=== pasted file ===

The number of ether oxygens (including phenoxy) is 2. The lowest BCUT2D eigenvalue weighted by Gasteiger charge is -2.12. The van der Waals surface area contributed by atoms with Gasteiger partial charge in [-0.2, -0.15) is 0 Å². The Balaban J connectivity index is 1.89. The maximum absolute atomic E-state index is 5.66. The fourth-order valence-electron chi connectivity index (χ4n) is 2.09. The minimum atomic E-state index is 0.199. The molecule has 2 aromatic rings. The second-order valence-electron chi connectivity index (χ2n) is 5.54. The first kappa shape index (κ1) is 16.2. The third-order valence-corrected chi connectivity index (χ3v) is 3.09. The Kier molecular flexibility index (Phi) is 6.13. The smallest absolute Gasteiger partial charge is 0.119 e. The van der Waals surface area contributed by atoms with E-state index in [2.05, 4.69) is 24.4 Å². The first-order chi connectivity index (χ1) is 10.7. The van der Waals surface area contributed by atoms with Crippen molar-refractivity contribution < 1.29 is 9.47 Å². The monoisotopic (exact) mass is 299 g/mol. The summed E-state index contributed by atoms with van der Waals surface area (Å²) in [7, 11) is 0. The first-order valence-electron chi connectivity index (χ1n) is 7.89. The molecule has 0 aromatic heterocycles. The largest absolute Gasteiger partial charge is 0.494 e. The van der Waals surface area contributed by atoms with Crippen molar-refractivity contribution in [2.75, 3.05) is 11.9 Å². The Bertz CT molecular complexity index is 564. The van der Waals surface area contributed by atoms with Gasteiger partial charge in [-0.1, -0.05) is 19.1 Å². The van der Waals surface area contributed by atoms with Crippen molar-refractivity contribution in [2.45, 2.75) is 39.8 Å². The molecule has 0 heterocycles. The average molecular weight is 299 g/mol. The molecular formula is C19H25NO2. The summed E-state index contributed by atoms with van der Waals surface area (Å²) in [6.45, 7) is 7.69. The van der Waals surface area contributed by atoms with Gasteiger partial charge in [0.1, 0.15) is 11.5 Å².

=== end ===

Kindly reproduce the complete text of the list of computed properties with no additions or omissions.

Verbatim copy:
The number of ether oxygens (including phenoxy) is 2. The lowest BCUT2D eigenvalue weighted by Gasteiger charge is -2.12. The van der Waals surface area contributed by atoms with Gasteiger partial charge in [-0.2, -0.15) is 0 Å². The Balaban J connectivity index is 1.89. The maximum absolute atomic E-state index is 5.66. The fourth-order valence-electron chi connectivity index (χ4n) is 2.09. The minimum atomic E-state index is 0.199. The molecule has 2 aromatic rings. The second-order valence-electron chi connectivity index (χ2n) is 5.54. The first kappa shape index (κ1) is 16.2. The third-order valence-corrected chi connectivity index (χ3v) is 3.09. The Kier molecular flexibility index (Phi) is 6.13. The smallest absolute Gasteiger partial charge is 0.119 e. The van der Waals surface area contributed by atoms with E-state index in [2.05, 4.69) is 24.4 Å². The first-order chi connectivity index (χ1) is 10.7. The van der Waals surface area contributed by atoms with Crippen molar-refractivity contribution < 1.29 is 9.47 Å². The monoisotopic (exact) mass is 299 g/mol. The summed E-state index contributed by atoms with van der Waals surface area (Å²) in [7, 11) is 0. The first-order valence-electron chi connectivity index (χ1n) is 7.89. The molecule has 0 aromatic heterocycles. The largest absolute Gasteiger partial charge is 0.494 e. The van der Waals surface area contributed by atoms with Crippen molar-refractivity contribution in [2.75, 3.05) is 11.9 Å². The Bertz CT molecular complexity index is 564. The van der Waals surface area contributed by atoms with Gasteiger partial charge in [-0.1, -0.05) is 19.1 Å². The van der Waals surface area contributed by atoms with Crippen molar-refractivity contribution in [2.45, 2.75) is 39.8 Å². The molecule has 0 heterocycles. The average molecular weight is 299 g/mol. The molecular formula is C19H25NO2. The summed E-state index contributed by atoms with van der Waals surface area (Å²) in [6.45, 7) is 7.69. The van der Waals surface area contributed by atoms with Gasteiger partial charge in [0.1, 0.15) is 11.5 Å².